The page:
I discovered while cleaning up an old Pentium 4 Gateway PC that one of the electrolytic capacitors on the motherboard had gone bad. I could tell it had gone bad since the aluminum can was puffed up and the top vent was opened,the capacitor had heated up and vented a majority of its electrolytic. The computer was still functional with the bad capacitor but I decided to fix it anyways just in case.
To remove the old capacitor I will need to heat it up to loosen the solder and then pull it off the board. My favorite and best tool for this kind of repair is the Hakko 808 Desoldering Iron. Not only will it heat up the solder but the built in pump will then pull the solder away from the joint to enable easy removal of the capacitor. Motherboards can be tricky since they contain multiple copper layers, sometimes there might be large internal power or ground planes which sink a lot of heat and require a little bit of patience.
I located the solder joints for the capacitor on the back side and applied heat. After waiting a few seconds the molten solder was easily removed. It is important to be careful when pulling the capacitor out, even though the solder join appeared to be loosened the capacitor’s pins might still be connected. Pulling this too hard might damage the pads which makes this repair harder. I was lucky, the ground connection was completely loose and I used a soldering iron to heat up the positive pin while I pulled out the capacitor.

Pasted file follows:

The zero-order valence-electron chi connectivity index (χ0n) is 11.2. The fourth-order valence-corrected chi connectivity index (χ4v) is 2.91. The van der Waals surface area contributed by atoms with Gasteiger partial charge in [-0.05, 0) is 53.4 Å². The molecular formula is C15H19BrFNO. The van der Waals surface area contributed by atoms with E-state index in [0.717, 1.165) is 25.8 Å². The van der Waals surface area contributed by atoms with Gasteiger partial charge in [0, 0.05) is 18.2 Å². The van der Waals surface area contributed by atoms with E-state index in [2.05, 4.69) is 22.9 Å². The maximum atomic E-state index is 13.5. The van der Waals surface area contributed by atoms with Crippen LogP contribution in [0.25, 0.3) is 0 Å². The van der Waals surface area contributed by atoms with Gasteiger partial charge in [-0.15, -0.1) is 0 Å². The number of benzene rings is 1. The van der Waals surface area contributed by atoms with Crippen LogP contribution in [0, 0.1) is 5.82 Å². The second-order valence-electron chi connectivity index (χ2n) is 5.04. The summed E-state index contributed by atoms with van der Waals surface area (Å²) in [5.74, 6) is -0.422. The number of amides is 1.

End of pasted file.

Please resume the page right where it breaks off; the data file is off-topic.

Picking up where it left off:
Now I need to replace this capacitor with a similar value. I have a plastic box with a few capacitors that I have pulled. The capacitor I was replacing was 2200uF 10V. The important number to match is the 2200uF. The voltage, while important, does not need to be exact. I just need to make sure my replacement capacitor will have a minimum voltage rating of 10V. I found a decent looking 2200uF 16V capacitor. Now the easy part, place it on the PCB; be mindful of polarity. The PCB designer was nice enough to provide polarity markings for this and, as far as I can tell, all the capacitors on the motherboard. I applied solder and done. It took about 10 minutes to repair with a majority of time waiting for the desoldering iron to heat up.
I don’t have the rest of the PC with me right now so I will have to test it at a later time but I’ll be sure to update this post.